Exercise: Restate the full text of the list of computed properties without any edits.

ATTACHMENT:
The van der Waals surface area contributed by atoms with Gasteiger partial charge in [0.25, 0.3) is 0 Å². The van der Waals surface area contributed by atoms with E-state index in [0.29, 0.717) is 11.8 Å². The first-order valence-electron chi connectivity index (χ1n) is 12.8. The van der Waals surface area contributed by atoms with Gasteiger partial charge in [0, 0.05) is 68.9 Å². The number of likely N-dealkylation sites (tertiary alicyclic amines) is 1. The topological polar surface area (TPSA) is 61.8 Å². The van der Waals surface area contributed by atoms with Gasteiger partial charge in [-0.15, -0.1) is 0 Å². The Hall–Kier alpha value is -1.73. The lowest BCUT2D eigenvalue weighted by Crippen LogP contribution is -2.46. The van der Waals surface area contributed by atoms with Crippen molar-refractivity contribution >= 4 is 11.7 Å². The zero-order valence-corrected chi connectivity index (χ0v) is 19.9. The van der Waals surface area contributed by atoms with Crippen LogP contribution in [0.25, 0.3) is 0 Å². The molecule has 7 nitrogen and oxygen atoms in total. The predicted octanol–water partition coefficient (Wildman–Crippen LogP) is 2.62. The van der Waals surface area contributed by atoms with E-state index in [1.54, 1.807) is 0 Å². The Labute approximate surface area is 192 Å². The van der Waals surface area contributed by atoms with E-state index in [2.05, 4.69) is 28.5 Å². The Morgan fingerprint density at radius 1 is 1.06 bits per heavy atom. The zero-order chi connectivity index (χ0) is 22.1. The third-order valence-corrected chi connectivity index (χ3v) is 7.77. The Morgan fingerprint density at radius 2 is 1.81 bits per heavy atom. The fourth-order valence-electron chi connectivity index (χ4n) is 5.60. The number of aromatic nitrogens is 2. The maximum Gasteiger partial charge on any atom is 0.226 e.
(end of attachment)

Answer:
The van der Waals surface area contributed by atoms with Gasteiger partial charge in [0.25, 0.3) is 0 Å². The van der Waals surface area contributed by atoms with E-state index in [0.29, 0.717) is 11.8 Å². The first-order valence-electron chi connectivity index (χ1n) is 12.8. The van der Waals surface area contributed by atoms with Gasteiger partial charge in [0, 0.05) is 68.9 Å². The number of likely N-dealkylation sites (tertiary alicyclic amines) is 1. The topological polar surface area (TPSA) is 61.8 Å². The van der Waals surface area contributed by atoms with Gasteiger partial charge in [-0.15, -0.1) is 0 Å². The Hall–Kier alpha value is -1.73. The lowest BCUT2D eigenvalue weighted by Crippen LogP contribution is -2.46. The van der Waals surface area contributed by atoms with Crippen molar-refractivity contribution >= 4 is 11.7 Å². The zero-order valence-corrected chi connectivity index (χ0v) is 19.9. The van der Waals surface area contributed by atoms with Crippen LogP contribution in [0.25, 0.3) is 0 Å². The molecule has 7 nitrogen and oxygen atoms in total. The predicted octanol–water partition coefficient (Wildman–Crippen LogP) is 2.62. The van der Waals surface area contributed by atoms with E-state index in [1.54, 1.807) is 0 Å². The Labute approximate surface area is 192 Å². The van der Waals surface area contributed by atoms with E-state index in [2.05, 4.69) is 28.5 Å². The Morgan fingerprint density at radius 1 is 1.06 bits per heavy atom. The zero-order chi connectivity index (χ0) is 22.1. The third-order valence-corrected chi connectivity index (χ3v) is 7.77. The Morgan fingerprint density at radius 2 is 1.81 bits per heavy atom. The fourth-order valence-electron chi connectivity index (χ4n) is 5.60. The number of aromatic nitrogens is 2. The maximum Gasteiger partial charge on any atom is 0.226 e.